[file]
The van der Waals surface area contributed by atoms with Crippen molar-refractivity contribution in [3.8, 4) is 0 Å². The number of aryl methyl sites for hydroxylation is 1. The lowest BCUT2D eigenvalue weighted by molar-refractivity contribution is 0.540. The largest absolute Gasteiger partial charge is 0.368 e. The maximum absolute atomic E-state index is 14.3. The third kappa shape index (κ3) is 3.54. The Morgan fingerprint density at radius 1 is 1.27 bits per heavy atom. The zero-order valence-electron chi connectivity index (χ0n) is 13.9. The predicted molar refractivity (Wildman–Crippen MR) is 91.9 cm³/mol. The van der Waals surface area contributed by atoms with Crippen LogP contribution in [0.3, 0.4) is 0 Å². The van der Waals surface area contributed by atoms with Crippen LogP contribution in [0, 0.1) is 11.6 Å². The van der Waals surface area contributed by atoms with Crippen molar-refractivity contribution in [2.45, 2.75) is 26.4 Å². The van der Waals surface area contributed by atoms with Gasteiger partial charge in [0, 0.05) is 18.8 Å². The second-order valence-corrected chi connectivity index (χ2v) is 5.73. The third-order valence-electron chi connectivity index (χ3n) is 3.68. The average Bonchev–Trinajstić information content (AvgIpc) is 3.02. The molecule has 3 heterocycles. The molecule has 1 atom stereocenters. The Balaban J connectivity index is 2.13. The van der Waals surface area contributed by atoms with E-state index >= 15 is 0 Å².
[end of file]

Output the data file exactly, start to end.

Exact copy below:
The van der Waals surface area contributed by atoms with Crippen molar-refractivity contribution in [3.8, 4) is 0 Å². The number of aryl methyl sites for hydroxylation is 1. The lowest BCUT2D eigenvalue weighted by molar-refractivity contribution is 0.540. The largest absolute Gasteiger partial charge is 0.368 e. The maximum absolute atomic E-state index is 14.3. The third kappa shape index (κ3) is 3.54. The Morgan fingerprint density at radius 1 is 1.27 bits per heavy atom. The zero-order valence-electron chi connectivity index (χ0n) is 13.9. The predicted molar refractivity (Wildman–Crippen MR) is 91.9 cm³/mol. The van der Waals surface area contributed by atoms with Crippen LogP contribution in [0.3, 0.4) is 0 Å². The van der Waals surface area contributed by atoms with Crippen LogP contribution in [0, 0.1) is 11.6 Å². The van der Waals surface area contributed by atoms with Crippen molar-refractivity contribution in [2.45, 2.75) is 26.4 Å². The van der Waals surface area contributed by atoms with Gasteiger partial charge in [0, 0.05) is 18.8 Å². The second-order valence-corrected chi connectivity index (χ2v) is 5.73. The third-order valence-electron chi connectivity index (χ3n) is 3.68. The average Bonchev–Trinajstić information content (AvgIpc) is 3.02. The molecule has 3 heterocycles. The molecule has 1 atom stereocenters. The Balaban J connectivity index is 2.13. The van der Waals surface area contributed by atoms with E-state index >= 15 is 0 Å².